Carolyn C. Boykin, a retired Johns Hopkins Hospital registered nurse clinician and operating room nurse who was also an avid golfer, Chesapeake Bay sailor, and gardener, died of natural causes May 8 at her longtime Ruxton home. She was 92.
“She was a wonderful nurse-supervisor who did everything for everybody and set the standards and work ethic,” said Dr. Paul N. Manson, a plastic surgeon, who had been chief of plastic surgery at Hopkins from 1990 to 2010. “She always organized everyone well, did the right thing and was a wonderfully reliable person.”
The former Carolyn Ellicott Maccoun Croker, daughter of John Hanson Croker, a vice president and senior trust officer at what was then known as Maryland National Bank, and his wife, Carolyn Ellicott Maccoun Croker, was born in Baltimore and raised on Bolton Street in Bolton Hill.
Growing up, Mrs. Boykin, in order to reduce the risk of being exposed to polio, spent summers at her maternal grandparents home at Blue Ridge Summit, Pennsylvania.
A 1948 graduate of Garrison Forest School, she also made her debut that year at the Bachelors’ Cotillion.
She earned her nursing degree in 1953 from the Johns Hopkins School of Nursing and began her nursing career at the Baltimore City Health Department as a staff nurse in its health care program.
After working part time as a nurse from 1956 to 1957 at the York Hospital in York, Pennsylvania, Mrs. Boykin joined the York County Tuberculosis & Health Society in 1955, where she worked until 1960.
She later worked at Greater Baltimore Medical Center from 1968 to 1973, and joined the Johns Hopkins Hospital staff in 1992, where she became an operating room nurse in Nelson 2 specializing in removal of breast implants and in vitro fertilization. She was also responsible for creating an inventory system for surgical instruments for the operating room surgeons.
It was thought that Mrs. Boykin was perhaps one of the oldest nurses to have worked at Hopkins, and when she was 82 in 2012, “she updated her license,” said a daughter, Carolyn “Carol” Croker Boykin, of Ruxton, and “from 1999 to 2012, when she retired, she worked one day a week in the Hopkins Weinberg operating room.”
In 1953, she married Bernard Carter Boykin, a chemical engineer, who worked for his father who had purchased in the 1930s the former Melvale Distillery on West Cold Spring Lane, which produced rye whiskey. They later established the American Cider and Vinegar Co. there, which manufactured Melvale apple vinegar and Crystal distilled vinegar.
After the business was sold in the 1950s, Mr. Boykin entered the electronics field and founded Boykin Products, which later became Electro Tech. He retired in the mid-1980s.
Her husband passed along his love of sailing to his wife, and the couple, who had owned a Whitby 42, a 42-foot long sailboat, established the Whitby 42/Brewer Owners Association in order to locate parts and sails, and keep theirs and other owners’ boats sailing.
They enjoyed sailing and exploring the Chesapeake Bay and were also active members of the Potapskut Sailing Association. They also liked taking steamship cruises.
After her husband’s death in 2011, Mrs. Boykin married Dr. Francis Mann Clarke Jr., a general surgeon, whom she had dated before she had married her husband.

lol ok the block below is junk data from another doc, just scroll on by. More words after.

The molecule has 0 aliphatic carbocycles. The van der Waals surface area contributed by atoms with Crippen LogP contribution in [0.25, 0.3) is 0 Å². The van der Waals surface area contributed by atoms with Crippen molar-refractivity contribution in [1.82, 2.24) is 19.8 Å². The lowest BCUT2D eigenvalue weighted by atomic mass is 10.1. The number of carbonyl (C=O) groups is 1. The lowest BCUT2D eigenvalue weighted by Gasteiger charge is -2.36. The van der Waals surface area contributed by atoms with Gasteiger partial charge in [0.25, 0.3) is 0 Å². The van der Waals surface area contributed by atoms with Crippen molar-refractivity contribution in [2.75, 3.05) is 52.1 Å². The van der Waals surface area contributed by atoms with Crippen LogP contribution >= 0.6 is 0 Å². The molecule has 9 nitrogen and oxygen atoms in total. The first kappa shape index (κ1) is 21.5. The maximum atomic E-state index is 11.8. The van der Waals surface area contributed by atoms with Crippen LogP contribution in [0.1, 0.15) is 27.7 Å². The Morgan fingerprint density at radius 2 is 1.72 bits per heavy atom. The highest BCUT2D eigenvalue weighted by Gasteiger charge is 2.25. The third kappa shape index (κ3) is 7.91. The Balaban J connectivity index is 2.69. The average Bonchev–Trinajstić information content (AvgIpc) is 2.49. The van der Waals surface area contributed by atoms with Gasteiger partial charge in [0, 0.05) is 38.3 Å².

Both men were members of the Sons of the American Revolution, and after reading an obituary for her husband in the society’s newsletter, he reached out to her, Ms. Boykin said. They married in 2012, and he died three years later.
Interested in historic preservation, she had been a member of the Hammond-Harwood House Association in Annapolis and had served on its board from 1973 to 1992. She also had been a member for nearly four decades of the Maryland House and Garden Pilgrimage Inc., and had been recording secretary, chair, and executive secretary from 1978 to 1992.
She was an accomplished golfer and began playing the sport as a teenager at Blue Ridge Summit where she made her first hole-in-one. As a member of the Green Spring Valley Hunt Cup, Mrs. Boykin had a handicap of eight and was club champion in 1968.
Coached by the legendary Baltimore golfer Carol Mann, Mrs. Boykin received a Most Improved Golfer award from Golf Digest magazine in 1966. She was also a longtime member and officer of the Women’s Golf Association of Baltimore.
A fan of Maryland steeplechase horse racing, she attended the Grand National Steeplechase Race in Butler in April, just weeks from her death, Ms. Boykin said.
A regular daily walker, she could be observed walking around Circle Road in Ruxton twice a day until she was 82, and she was also a daily shopper in Graul’s Market in Ruxton until she reached the age of 87. A devoted fan of Heineken Beer, she was seldom seen without her Heineken Beer ski hat.
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Mrs. Boykin, who enjoyed vegetable gardening also grew prize winning daffodils, was a member of The Amateur Gardeners Club and had served as club president from 1982 to 1984.
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Gifted with an outgoing personality and an easy smile, she enjoyed hosting parties and was especially known for her homemade rolls which “guests stuffed in their pockets” upon their departure, her daughter said.
“She was outgoing and friendly, but was somewhat a little reserved,” Dr. Manson said.
In addition to the Green Spring Valley Hunt Club, she was a member of the Johns Hopkins Club and Chapter One of the Colonial Dames of America.
She was a longtime communicant of the Episcopal Church of the Good Shepherd in Ruxton.
There are no services with interment in the Ellicott Family Graveyard in Ellicott City.
In addition to her daughter, she is survived by another daughter, Elizabeth “Betsy” Whitehead Boykin of North Roland Park; a sister, Virginia “Ginny” Croker Easter of Cockeysville; and two grandsons. Another daughter, Roberta Maccoun Boykin, died in 2012.